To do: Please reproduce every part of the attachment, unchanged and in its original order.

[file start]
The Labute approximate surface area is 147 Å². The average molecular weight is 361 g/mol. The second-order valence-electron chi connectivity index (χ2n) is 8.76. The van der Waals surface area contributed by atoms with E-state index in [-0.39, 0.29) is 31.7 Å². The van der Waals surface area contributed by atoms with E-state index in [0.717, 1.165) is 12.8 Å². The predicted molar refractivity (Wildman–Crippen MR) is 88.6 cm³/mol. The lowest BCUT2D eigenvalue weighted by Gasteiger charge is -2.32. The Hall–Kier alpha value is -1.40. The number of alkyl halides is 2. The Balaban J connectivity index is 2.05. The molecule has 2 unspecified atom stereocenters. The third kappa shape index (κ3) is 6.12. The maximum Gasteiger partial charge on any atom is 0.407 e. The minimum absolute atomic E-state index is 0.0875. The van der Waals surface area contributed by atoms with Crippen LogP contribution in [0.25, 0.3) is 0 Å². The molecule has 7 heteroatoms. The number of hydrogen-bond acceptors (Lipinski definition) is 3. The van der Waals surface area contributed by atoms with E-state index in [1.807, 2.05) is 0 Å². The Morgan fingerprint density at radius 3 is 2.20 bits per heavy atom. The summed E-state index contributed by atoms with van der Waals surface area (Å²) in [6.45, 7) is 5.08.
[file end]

The Labute approximate surface area is 147 Å². The average molecular weight is 361 g/mol. The second-order valence-electron chi connectivity index (χ2n) is 8.76. The van der Waals surface area contributed by atoms with E-state index in [-0.39, 0.29) is 31.7 Å². The van der Waals surface area contributed by atoms with E-state index in [0.717, 1.165) is 12.8 Å². The predicted molar refractivity (Wildman–Crippen MR) is 88.6 cm³/mol. The lowest BCUT2D eigenvalue weighted by Gasteiger charge is -2.32. The Hall–Kier alpha value is -1.40. The number of alkyl halides is 2. The Balaban J connectivity index is 2.05. The molecule has 2 unspecified atom stereocenters. The third kappa shape index (κ3) is 6.12. The maximum Gasteiger partial charge on any atom is 0.407 e. The minimum absolute atomic E-state index is 0.0875. The van der Waals surface area contributed by atoms with Crippen LogP contribution in [0.25, 0.3) is 0 Å². The molecule has 7 heteroatoms. The number of hydrogen-bond acceptors (Lipinski definition) is 3. The van der Waals surface area contributed by atoms with E-state index in [1.807, 2.05) is 0 Å². The Morgan fingerprint density at radius 3 is 2.20 bits per heavy atom. The summed E-state index contributed by atoms with van der Waals surface area (Å²) in [6.45, 7) is 5.08.